Now it is 2018. We have been blessed with five sons and one daughter. I think God knew that was all we could handle because the stress really hasn’t stopped since moving to the country. But God has always been faithful to provide for us and also give us hope through the trials. My husband ended up having to shut down his business and go to work for other people. This was very hard on him. My health got pretty bad and I gained weight and my thyroid was a mess. We have both suffered through clinical depression needing medication, both still have anxiety and I had panic attacks. I think we both have PTSD. And there were some tough times with my daughter being in the hospital for pneumonia and me being away from the home for weeks at a time. Thankfully my health is better since I removed gluten from my diet and starting running, and my daughter has improved after some years as far as her seizure control and immune system. She has beaten the lifespan prognosis by many years. My oldest three sons are now working and two are financially self-supporting. I’m still homeschooling the two youngest who were born after moving out of Houston. God lead me in 2011 through my church’s 5k race to the first serious hobby/sport that I’ve ever had, running, and that has become a very important part of my life, to state it mildly, and very therapeutic.
Before and after going gluten free, soy free and discovering running.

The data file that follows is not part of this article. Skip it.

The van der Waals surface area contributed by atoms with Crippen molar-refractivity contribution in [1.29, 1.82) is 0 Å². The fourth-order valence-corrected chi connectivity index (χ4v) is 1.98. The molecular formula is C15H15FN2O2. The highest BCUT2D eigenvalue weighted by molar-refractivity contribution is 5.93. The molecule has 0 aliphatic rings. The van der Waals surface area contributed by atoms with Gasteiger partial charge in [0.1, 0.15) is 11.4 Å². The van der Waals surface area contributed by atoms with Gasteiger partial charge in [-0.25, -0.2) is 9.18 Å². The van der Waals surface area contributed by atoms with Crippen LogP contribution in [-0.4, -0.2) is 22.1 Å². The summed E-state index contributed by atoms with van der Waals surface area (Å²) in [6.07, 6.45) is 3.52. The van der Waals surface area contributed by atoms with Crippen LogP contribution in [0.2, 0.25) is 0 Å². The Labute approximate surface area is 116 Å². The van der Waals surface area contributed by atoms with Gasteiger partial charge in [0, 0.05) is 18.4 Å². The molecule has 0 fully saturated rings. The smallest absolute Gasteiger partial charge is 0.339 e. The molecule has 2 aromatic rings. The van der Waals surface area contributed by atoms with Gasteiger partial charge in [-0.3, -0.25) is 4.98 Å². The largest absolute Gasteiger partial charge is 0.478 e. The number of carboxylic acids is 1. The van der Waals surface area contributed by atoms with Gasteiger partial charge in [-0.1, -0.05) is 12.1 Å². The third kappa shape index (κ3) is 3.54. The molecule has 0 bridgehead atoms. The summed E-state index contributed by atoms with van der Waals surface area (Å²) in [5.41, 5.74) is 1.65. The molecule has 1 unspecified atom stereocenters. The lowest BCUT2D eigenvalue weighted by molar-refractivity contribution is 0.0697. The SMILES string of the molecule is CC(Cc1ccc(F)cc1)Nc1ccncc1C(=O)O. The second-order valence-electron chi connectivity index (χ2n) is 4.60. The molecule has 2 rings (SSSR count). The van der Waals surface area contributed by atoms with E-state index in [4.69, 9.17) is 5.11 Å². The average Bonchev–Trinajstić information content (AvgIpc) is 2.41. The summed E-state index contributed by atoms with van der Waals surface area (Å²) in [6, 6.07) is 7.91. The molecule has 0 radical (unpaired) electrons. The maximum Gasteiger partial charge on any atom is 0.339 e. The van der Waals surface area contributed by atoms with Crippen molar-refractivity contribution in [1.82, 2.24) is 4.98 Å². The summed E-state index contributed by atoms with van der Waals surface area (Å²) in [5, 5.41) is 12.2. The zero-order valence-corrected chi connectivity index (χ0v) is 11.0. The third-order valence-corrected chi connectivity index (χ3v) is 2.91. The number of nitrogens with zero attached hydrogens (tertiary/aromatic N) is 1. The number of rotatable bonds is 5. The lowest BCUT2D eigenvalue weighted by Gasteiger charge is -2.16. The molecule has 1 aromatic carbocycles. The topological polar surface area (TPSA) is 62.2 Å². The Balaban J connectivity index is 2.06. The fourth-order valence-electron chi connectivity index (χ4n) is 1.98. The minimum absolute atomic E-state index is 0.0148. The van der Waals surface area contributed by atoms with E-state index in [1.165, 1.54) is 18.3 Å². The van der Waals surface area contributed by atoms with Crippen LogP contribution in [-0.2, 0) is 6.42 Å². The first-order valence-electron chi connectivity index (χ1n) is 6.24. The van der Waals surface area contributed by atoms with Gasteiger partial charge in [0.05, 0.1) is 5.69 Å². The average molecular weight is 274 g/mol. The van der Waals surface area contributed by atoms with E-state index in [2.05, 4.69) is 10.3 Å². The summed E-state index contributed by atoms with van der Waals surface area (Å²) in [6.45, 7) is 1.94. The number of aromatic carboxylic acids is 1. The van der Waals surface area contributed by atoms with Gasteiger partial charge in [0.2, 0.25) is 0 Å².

Everyone has a story and this one is not very terrible in the big picture. In fact, it’s a picture of God’s love and grace and mercy. He has carried us through these painful events day by day and lifted us up. He has not let us be destroyed. Our church friends that we met when we left Houston and our family and other friends were also there praying and helping with tangible help in the early years of our move. I hope you, too, will trust that God loves you even when evidence seems to say otherwise, and remember his words.
31 Therefore do not be anxious, saying, ‘What shall we eat?’ or ‘What shall we drink?’ or ‘What shall we wear?’ 32 For the Gentiles seek after all these things, and your heavenly Father knows that you need them all. 33 But seek first the kingdom of God and his righteousness, and all these things will be added to you.
34 “Therefore do not be anxious about tomorrow, for tomorrow will be anxious for itself. Sufficient for the day is its own trouble.
Matthew 6:31-34 ESV